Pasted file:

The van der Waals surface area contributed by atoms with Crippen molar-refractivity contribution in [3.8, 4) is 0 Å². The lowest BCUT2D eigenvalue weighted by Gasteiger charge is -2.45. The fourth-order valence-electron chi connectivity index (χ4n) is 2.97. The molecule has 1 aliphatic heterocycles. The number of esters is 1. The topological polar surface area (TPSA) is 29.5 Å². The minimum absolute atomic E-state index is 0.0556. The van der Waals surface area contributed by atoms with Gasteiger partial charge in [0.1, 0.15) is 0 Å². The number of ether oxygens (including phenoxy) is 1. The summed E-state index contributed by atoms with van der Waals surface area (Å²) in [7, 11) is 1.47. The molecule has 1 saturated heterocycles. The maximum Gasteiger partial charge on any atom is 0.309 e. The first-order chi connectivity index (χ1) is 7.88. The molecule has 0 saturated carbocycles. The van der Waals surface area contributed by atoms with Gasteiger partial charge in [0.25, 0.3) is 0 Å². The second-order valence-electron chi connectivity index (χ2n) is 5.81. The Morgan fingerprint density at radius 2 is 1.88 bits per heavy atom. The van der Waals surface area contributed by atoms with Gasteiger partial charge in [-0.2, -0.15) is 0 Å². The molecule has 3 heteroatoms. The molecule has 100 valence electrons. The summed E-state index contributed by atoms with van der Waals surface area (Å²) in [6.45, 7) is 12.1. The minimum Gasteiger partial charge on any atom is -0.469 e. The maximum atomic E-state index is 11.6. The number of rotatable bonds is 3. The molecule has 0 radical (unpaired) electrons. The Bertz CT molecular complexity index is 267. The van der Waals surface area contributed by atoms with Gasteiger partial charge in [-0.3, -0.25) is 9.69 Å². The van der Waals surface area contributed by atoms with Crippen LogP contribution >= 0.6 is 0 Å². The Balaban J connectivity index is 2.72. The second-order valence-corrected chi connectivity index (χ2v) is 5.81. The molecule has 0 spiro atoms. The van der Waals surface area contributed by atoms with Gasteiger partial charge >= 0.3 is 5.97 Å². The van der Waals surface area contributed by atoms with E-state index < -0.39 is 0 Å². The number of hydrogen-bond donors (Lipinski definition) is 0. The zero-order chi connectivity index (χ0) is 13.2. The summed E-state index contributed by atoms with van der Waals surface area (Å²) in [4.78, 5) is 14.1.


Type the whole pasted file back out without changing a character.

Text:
The van der Waals surface area contributed by atoms with Crippen molar-refractivity contribution in [3.8, 4) is 0 Å². The lowest BCUT2D eigenvalue weighted by Gasteiger charge is -2.45. The fourth-order valence-electron chi connectivity index (χ4n) is 2.97. The molecule has 1 aliphatic heterocycles. The number of esters is 1. The topological polar surface area (TPSA) is 29.5 Å². The minimum absolute atomic E-state index is 0.0556. The van der Waals surface area contributed by atoms with Gasteiger partial charge in [0.1, 0.15) is 0 Å². The number of ether oxygens (including phenoxy) is 1. The summed E-state index contributed by atoms with van der Waals surface area (Å²) in [7, 11) is 1.47. The molecule has 1 saturated heterocycles. The maximum Gasteiger partial charge on any atom is 0.309 e. The first-order chi connectivity index (χ1) is 7.88. The molecule has 0 saturated carbocycles. The van der Waals surface area contributed by atoms with Gasteiger partial charge in [0.25, 0.3) is 0 Å². The second-order valence-electron chi connectivity index (χ2n) is 5.81. The Morgan fingerprint density at radius 2 is 1.88 bits per heavy atom. The van der Waals surface area contributed by atoms with Gasteiger partial charge in [-0.2, -0.15) is 0 Å². The molecule has 3 heteroatoms. The molecule has 100 valence electrons. The summed E-state index contributed by atoms with van der Waals surface area (Å²) in [6.45, 7) is 12.1. The minimum Gasteiger partial charge on any atom is -0.469 e. The maximum atomic E-state index is 11.6. The number of rotatable bonds is 3. The molecule has 0 radical (unpaired) electrons. The Bertz CT molecular complexity index is 267. The van der Waals surface area contributed by atoms with Gasteiger partial charge in [-0.3, -0.25) is 9.69 Å². The van der Waals surface area contributed by atoms with Crippen LogP contribution >= 0.6 is 0 Å². The Balaban J connectivity index is 2.72. The second-order valence-corrected chi connectivity index (χ2v) is 5.81. The molecule has 0 spiro atoms. The van der Waals surface area contributed by atoms with Gasteiger partial charge >= 0.3 is 5.97 Å². The van der Waals surface area contributed by atoms with E-state index < -0.39 is 0 Å². The number of hydrogen-bond donors (Lipinski definition) is 0. The zero-order chi connectivity index (χ0) is 13.2. The summed E-state index contributed by atoms with van der Waals surface area (Å²) in [4.78, 5) is 14.1.